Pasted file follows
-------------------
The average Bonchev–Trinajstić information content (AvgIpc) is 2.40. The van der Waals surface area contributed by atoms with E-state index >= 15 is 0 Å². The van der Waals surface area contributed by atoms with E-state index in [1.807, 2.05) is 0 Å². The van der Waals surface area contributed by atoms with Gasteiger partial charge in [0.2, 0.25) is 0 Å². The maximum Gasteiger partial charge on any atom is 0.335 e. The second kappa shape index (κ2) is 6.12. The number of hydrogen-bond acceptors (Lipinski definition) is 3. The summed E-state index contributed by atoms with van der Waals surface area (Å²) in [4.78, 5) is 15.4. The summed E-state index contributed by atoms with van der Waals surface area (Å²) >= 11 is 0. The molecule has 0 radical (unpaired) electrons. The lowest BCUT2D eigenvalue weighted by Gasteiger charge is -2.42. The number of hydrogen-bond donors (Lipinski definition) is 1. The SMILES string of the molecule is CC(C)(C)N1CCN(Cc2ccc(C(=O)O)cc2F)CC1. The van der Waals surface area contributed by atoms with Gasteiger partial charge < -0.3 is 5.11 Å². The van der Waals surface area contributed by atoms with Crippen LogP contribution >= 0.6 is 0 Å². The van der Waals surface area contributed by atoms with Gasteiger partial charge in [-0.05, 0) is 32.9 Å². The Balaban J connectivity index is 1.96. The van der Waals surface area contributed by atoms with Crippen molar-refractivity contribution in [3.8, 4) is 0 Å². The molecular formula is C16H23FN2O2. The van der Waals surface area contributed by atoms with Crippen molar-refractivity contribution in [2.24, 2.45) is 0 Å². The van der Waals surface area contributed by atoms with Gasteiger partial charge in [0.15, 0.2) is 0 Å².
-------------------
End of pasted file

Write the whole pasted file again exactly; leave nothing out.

The average Bonchev–Trinajstić information content (AvgIpc) is 2.40. The van der Waals surface area contributed by atoms with E-state index >= 15 is 0 Å². The van der Waals surface area contributed by atoms with E-state index in [1.807, 2.05) is 0 Å². The van der Waals surface area contributed by atoms with Gasteiger partial charge in [0.2, 0.25) is 0 Å². The maximum Gasteiger partial charge on any atom is 0.335 e. The second kappa shape index (κ2) is 6.12. The number of hydrogen-bond acceptors (Lipinski definition) is 3. The summed E-state index contributed by atoms with van der Waals surface area (Å²) in [4.78, 5) is 15.4. The summed E-state index contributed by atoms with van der Waals surface area (Å²) >= 11 is 0. The molecule has 0 radical (unpaired) electrons. The lowest BCUT2D eigenvalue weighted by Gasteiger charge is -2.42. The number of hydrogen-bond donors (Lipinski definition) is 1. The SMILES string of the molecule is CC(C)(C)N1CCN(Cc2ccc(C(=O)O)cc2F)CC1. The van der Waals surface area contributed by atoms with Gasteiger partial charge < -0.3 is 5.11 Å². The van der Waals surface area contributed by atoms with Crippen LogP contribution >= 0.6 is 0 Å². The van der Waals surface area contributed by atoms with Gasteiger partial charge in [-0.05, 0) is 32.9 Å². The Balaban J connectivity index is 1.96. The van der Waals surface area contributed by atoms with Crippen molar-refractivity contribution in [3.8, 4) is 0 Å². The molecular formula is C16H23FN2O2. The van der Waals surface area contributed by atoms with Crippen molar-refractivity contribution in [2.24, 2.45) is 0 Å². The van der Waals surface area contributed by atoms with Gasteiger partial charge in [0.15, 0.2) is 0 Å².